Dolpou must have taken delivery of all that, because presently she cast her eyes down and began speaking again. Slowly. Quietly.
“Look, Anitra — I’m not your gaoler. I have your best interests at heart, even if you choose to think otherwise. And another thing perhaps you don’t know. One of the aspects of growing up, if you are a groubian, is to recognise your heart’s desire and follow it. That doesn’t mean to let it go spinning off in pursuit of every passing zephyr. Just the opposite. It means to know yourself and what you’ve been brought into the world to achieve — what you’re really after in life. Because you are going to live that life for a very… long… time.”
“I know what I want. Love. Back on Earth I had it… and it was snatched away.”
“And if you went back to Earth, do you think you’d find it again?”
“I know I would. I’d have followed Hermes to Mars, no question about it. But if Mars won’t do for me, then I want to go back to Earth. There’s a boy I left behind there — and it nearly broke my heart to do so.”
With that she burst into hot tears. “And I want to place a flower on Gaby’s grave, and on each of my brothers’, if their bodies have been found. — and that’s the first thing I shall do. After that, nothing else matters very much…”
“They tell me,” murmured Dolpou, when at last her sobbing subsided, “that gaian parents are inclined to ride roughshod over their daughters’ wants. For them life is so short there isn’t a lot of time for mistakes.”
Dolpou appeared to be staring into the distance, but it was a mental distance, spanning millennia of pain. “It is different for groubians. So guardians are apt to accede to the wishes of their wards. On Titan, I recall, there was always time enough to change one’s mind.”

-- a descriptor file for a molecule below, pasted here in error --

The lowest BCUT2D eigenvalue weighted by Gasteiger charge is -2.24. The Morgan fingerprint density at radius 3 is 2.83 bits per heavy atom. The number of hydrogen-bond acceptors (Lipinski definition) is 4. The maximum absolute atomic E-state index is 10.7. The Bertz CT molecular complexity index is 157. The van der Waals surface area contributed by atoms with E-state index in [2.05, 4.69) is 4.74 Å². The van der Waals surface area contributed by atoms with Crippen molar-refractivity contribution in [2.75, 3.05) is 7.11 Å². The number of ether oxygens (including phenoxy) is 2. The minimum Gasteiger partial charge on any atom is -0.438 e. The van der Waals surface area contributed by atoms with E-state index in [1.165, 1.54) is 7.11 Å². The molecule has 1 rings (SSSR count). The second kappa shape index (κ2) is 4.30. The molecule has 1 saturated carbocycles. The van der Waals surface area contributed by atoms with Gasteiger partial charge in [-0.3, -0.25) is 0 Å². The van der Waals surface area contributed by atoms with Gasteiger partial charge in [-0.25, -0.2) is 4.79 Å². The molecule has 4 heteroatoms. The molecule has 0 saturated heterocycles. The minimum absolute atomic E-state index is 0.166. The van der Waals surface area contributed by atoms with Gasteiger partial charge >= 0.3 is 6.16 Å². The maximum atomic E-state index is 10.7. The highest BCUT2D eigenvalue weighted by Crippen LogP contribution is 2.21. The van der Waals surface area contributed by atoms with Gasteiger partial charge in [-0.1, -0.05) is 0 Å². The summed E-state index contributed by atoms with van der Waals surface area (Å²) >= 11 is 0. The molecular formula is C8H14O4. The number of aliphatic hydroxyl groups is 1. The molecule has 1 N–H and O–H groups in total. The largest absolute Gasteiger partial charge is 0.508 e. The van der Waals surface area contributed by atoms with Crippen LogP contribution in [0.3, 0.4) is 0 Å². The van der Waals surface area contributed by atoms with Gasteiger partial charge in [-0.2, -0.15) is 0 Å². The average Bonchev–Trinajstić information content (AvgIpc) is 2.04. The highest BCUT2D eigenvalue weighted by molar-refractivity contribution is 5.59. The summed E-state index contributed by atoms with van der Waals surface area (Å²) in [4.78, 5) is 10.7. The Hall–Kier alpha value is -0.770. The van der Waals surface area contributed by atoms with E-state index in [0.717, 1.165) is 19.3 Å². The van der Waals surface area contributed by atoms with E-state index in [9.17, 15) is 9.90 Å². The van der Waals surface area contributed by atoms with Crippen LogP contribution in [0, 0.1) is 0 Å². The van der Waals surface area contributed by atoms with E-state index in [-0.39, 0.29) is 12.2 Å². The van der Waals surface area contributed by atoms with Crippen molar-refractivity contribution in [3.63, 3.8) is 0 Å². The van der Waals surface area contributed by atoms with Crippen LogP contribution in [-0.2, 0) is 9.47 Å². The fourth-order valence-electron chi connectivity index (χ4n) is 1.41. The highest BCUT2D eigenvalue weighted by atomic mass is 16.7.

Anitra sniffed and blew her nose. “So you want to let me make my mistakes — sow my wild oats — and then come creeping back?” She put her hands on her hips. “What if my husband has to die of old age first?”
“If that had any chance of happening, I would take you straight back to Gaia, help you find your future husband and bestow my blessing on you both.”
“But you don’t think it would last, do you? Not even for a year or two? And I’d be left abandoned, knowing my fate was up there in the sky — and I was stuck on the ground?”
“No, it’s more certain than that — the fate lying in wait for you on Gaia.”
Anitra went all cold. “What do you mean?”
“HR. They have a base on Gaia now. They will give you no peace.”
Anitra sighed. “You mean eventually they’ll hunt me down and kill me? Don’t you see how you’re just making my case for me? If life is going to be so short for me, then why shouldn’t I opt for Love instead of a sort of… icy immortality?”
“That’s not what’s on offer, star-child. If they were to kill you, that would be a mercy.”
“I don’t know what you mean. They’ve killed all my brothers.”
“Yes, but I hear that was a mistake. They only meant to waste the surplus, they meant to keep at least one of the boys alive. And they mean to keep you alive as well.”
“If they don’t want me dead… then what’s the problem?”
“But they don’t want you at liberty.”
Anitra stared at Dolpou, trying to make out what she meant. “What do they want to do with me then? Just make sure where I am all the time? I could give them that in writing.”
“No. They are preparing a hidden prison for you. They have constituted themselves as a secret society, capable of perpetuating itself down the ages, just to be your gaolers. It is a long-running experiment they are planning. They want to see if you really are going to live for thousands of years. And if you do, they want to learn your biological secret.”
“How do you know all this?”
“What do you think Nanoud has been doing on the Moon — and now on Mars? She’s been finding out what she can about HR’s plans: defeating them, heading them off. And when all else fails — bumping them off. But the plans of Dr Galax are no mystery to us. The GA has been watching him for years.”
Dolpou came and sat beside Anitra, seizing hold of one of her hands in both of hers.